When it comes to data collection from the federal government, integration and testing firm Vidoori knows a thing or two.
The 150-person company based in Silver Spring, Maryland was founded in 2015 and got its big start working with none other than the 2020 Census, streamlining systems and testing in data collection. Now, the consulting firm primarily works in integration and testing services, software development and cybersecurity for the federal government.
A power client in the DC tech scene, the federal government has made many changes over the past year to bring its efforts forward, including appealing to young talent via WeWork. It coincides with an overall trend for modernization business development that Vidoori Director Tim Odom says he’s noticed in the federal government over the past few years, and one he expects to continue in 2022.
In particular, he said, modernization for government agencies has mostly looked to moving into the cloud. But he thinks they need to push further and consider what data actually should move to the cloud, how it needs to be protected and who can have access, and whether there needs to be an overall system upgrade to further protect it. (What specifically that data is depends on the agency.)
“Modernization has just come to this effort of ‘Let’s move to the cloud and we’re modernized,’ but that’s not really modernization,” Odom told Technical.ly. “I think what really needs to happen is getting a good grasp on what you’re actually doing … and understanding what those processes are.”
As this effort continues, he expects more government contracts anchored on a “sense of excellence” in 2022, alongside a secure move to the cloud. COVID, he thinks, has accelerated these efforts in the federal space, and modernization efforts only stand to grow in the new year.
“The more you can centralize how you’re operating, especially enterprise operations, it actually becomes a lot more cost-efficient for the government,” Odom said. “It also allows them to properly roll out innovation, so we expect to see a lot more centers of excellence and continued modernization.”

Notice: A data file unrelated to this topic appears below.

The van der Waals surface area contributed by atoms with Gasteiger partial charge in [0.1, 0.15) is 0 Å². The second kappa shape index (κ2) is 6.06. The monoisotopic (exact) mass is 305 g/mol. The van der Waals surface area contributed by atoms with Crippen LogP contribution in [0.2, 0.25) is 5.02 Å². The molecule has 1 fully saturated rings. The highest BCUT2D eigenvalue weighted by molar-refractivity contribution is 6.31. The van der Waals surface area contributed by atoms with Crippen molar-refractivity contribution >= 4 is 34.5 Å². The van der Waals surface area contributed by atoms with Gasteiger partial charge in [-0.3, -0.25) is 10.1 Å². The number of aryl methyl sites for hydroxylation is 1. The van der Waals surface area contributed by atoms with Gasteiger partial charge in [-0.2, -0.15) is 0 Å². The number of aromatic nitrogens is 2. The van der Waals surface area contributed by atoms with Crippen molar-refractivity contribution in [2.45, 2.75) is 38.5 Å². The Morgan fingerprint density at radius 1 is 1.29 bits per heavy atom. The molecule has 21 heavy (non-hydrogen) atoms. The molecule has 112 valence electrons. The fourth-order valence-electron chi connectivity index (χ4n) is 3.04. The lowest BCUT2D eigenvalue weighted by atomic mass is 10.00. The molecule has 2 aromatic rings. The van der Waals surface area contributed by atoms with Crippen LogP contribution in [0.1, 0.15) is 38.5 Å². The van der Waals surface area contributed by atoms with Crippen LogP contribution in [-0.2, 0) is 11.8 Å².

With the increase in the amount of data and growth in how it’s being used in tech, Odom said he expects to see even more done with data in the near future. But with that growth, he predicts an ever-growing need for cybersecurity. Among government clients and others, cyber professionals are expecting a huge year for attacks.
One method, which Vidoori saw broached in its census work, is the potential for synthetic data use from the federal government. Synthetic data, which has many definitions and uses, is loosely a method for data measuring in which artificial intelligence and other technologies develop model data that closely resembles the real data to maintain privacy among citizens.
With this, he anticipates even more use in AI and machine learning methods, plus additional cybersecurity, as agencies look to collect more civilian data through mobile devices. Data security, specifically, is a space to watch in 2022.
“That’s going to be taken a lot more seriously and how that security takes place, how it’s set up, how it’s housed — all that’s going to be, I think, very important,” Odom said. “Down the line, agencies are going to give a lot more attention to it, especially those who are a bit resistant to move into that digital space, now they’re kind of forced to, so data security is going to become even more important.”